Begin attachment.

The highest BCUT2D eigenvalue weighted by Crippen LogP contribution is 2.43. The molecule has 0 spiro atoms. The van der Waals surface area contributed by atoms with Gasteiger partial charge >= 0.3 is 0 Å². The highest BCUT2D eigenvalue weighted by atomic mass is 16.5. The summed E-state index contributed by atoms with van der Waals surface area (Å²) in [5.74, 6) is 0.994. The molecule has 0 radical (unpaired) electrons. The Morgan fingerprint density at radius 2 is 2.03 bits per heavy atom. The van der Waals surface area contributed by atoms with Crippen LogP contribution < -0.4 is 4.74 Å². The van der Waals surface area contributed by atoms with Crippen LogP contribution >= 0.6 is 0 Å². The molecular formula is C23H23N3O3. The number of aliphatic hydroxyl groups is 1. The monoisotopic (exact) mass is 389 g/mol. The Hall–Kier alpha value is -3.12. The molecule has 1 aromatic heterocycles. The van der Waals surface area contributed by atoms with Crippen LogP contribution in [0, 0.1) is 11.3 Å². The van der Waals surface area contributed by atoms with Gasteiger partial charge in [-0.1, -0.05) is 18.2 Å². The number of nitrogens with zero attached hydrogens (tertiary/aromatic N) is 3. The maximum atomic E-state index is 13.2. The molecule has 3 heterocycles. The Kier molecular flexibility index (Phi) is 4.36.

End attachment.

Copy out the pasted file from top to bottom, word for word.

The highest BCUT2D eigenvalue weighted by Crippen LogP contribution is 2.43. The molecule has 0 spiro atoms. The van der Waals surface area contributed by atoms with Gasteiger partial charge >= 0.3 is 0 Å². The highest BCUT2D eigenvalue weighted by atomic mass is 16.5. The summed E-state index contributed by atoms with van der Waals surface area (Å²) in [5.74, 6) is 0.994. The molecule has 0 radical (unpaired) electrons. The Morgan fingerprint density at radius 2 is 2.03 bits per heavy atom. The van der Waals surface area contributed by atoms with Crippen LogP contribution < -0.4 is 4.74 Å². The van der Waals surface area contributed by atoms with Crippen LogP contribution >= 0.6 is 0 Å². The molecular formula is C23H23N3O3. The number of aliphatic hydroxyl groups is 1. The monoisotopic (exact) mass is 389 g/mol. The Hall–Kier alpha value is -3.12. The molecule has 1 aromatic heterocycles. The van der Waals surface area contributed by atoms with Crippen LogP contribution in [0, 0.1) is 11.3 Å². The van der Waals surface area contributed by atoms with Gasteiger partial charge in [-0.1, -0.05) is 18.2 Å². The number of nitrogens with zero attached hydrogens (tertiary/aromatic N) is 3. The maximum atomic E-state index is 13.2. The molecule has 3 heterocycles. The Kier molecular flexibility index (Phi) is 4.36.